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San Bernardino shootings strike home with Giants’ Nat Berhe

New York Giants safety Nat Berhe speaks

New York Giants safety Nat Berhe speaks to the media during training camp at the Quest Diagnostics Training Center in East Rutherford, NJ, on Thursday, Aug 6, 2015. by Brad Penner Credit: Brad Penner

Nat Berhe wrote that he felt “paralyzed with grief” when he learned of last week’s mass shooting in his hometown of San Bernadino, California, and later found out his cousin, Isaac Amanios, was one of the 14 killed.

The Giants safety, who has been on injured reserve all season, wrote about the experience for The Players Tribune and it was posted on Thursday. Berhe’s account included phone conversations with his parents, who were working in an office building nearby during the shooting, and blunt text messages from his brother Tam.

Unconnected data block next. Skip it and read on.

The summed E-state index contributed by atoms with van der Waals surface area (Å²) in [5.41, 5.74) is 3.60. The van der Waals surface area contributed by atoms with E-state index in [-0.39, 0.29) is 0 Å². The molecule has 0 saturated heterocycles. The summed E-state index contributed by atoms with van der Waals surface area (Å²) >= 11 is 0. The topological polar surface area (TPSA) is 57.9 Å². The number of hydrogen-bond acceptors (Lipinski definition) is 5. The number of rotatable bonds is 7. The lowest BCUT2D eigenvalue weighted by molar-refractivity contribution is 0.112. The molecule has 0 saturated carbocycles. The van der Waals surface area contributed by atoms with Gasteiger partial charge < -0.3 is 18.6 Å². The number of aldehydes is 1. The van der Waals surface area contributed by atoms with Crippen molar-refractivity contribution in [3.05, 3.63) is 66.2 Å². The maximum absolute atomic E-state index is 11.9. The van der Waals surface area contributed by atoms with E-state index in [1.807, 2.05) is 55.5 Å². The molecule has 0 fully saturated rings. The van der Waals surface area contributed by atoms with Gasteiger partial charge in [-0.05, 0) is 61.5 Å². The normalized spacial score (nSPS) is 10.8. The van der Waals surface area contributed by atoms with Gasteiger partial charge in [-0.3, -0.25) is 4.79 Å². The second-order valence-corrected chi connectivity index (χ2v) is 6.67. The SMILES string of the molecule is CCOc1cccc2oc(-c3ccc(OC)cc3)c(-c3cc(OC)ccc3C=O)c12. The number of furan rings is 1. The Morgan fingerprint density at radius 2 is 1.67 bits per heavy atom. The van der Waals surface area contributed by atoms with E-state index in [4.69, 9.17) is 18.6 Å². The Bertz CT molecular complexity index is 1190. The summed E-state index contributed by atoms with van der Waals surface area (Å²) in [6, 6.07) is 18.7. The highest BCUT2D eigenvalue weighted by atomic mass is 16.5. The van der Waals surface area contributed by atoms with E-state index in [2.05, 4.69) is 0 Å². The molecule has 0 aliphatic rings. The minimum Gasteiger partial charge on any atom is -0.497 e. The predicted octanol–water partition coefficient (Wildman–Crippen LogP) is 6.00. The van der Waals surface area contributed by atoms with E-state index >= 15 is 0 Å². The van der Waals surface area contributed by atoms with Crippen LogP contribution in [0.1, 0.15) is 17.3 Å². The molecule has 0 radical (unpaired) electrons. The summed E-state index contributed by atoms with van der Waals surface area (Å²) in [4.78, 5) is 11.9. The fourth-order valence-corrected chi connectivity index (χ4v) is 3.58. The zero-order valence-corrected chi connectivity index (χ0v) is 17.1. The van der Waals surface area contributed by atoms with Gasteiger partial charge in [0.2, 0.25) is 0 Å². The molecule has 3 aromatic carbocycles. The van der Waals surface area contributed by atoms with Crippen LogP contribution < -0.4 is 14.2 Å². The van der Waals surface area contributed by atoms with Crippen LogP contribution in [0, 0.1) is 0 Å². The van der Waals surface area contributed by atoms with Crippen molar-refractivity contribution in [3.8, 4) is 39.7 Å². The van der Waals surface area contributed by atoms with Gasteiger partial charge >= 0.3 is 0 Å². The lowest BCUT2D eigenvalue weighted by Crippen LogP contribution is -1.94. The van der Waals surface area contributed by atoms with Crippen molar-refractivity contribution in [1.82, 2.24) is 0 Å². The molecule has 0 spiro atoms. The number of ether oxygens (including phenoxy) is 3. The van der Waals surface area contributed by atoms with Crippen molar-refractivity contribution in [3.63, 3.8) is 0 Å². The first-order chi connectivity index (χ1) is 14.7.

“Active shooters down the street from the office, we’re all good but I’ll call you in a bit, going to get mom and dad out the office,” read the first text that alerted Berhe to the situation.

He also recounted his relationship with the community, having grown up there.

“People use the phrase ‘close to home’ when a tragedy happens near them,” he wrote. “We try to understand that it’s difficult for people living there, but it always feels far away. You don’t truly grasp it until it affects your own community. You don’t understand how real it feels to see the place you’re from endure such pain.”

Berhe wrote that he was in “complete shock” and did not leave his apartment after hearing the news, which is still ringing in the ears of many.

“Right now, to a lot of people, San Bernardino represents a news story, not a hometown,” he wrote. “To most, it’s just a trending topic. But we’re so much more than that. Isaac is so much more than that. My cousin was not just a statistic. He was not a pawn in a political debate. He was a loving person. He was a family man. He was a human being.

“He will be remembered on his own terms.”

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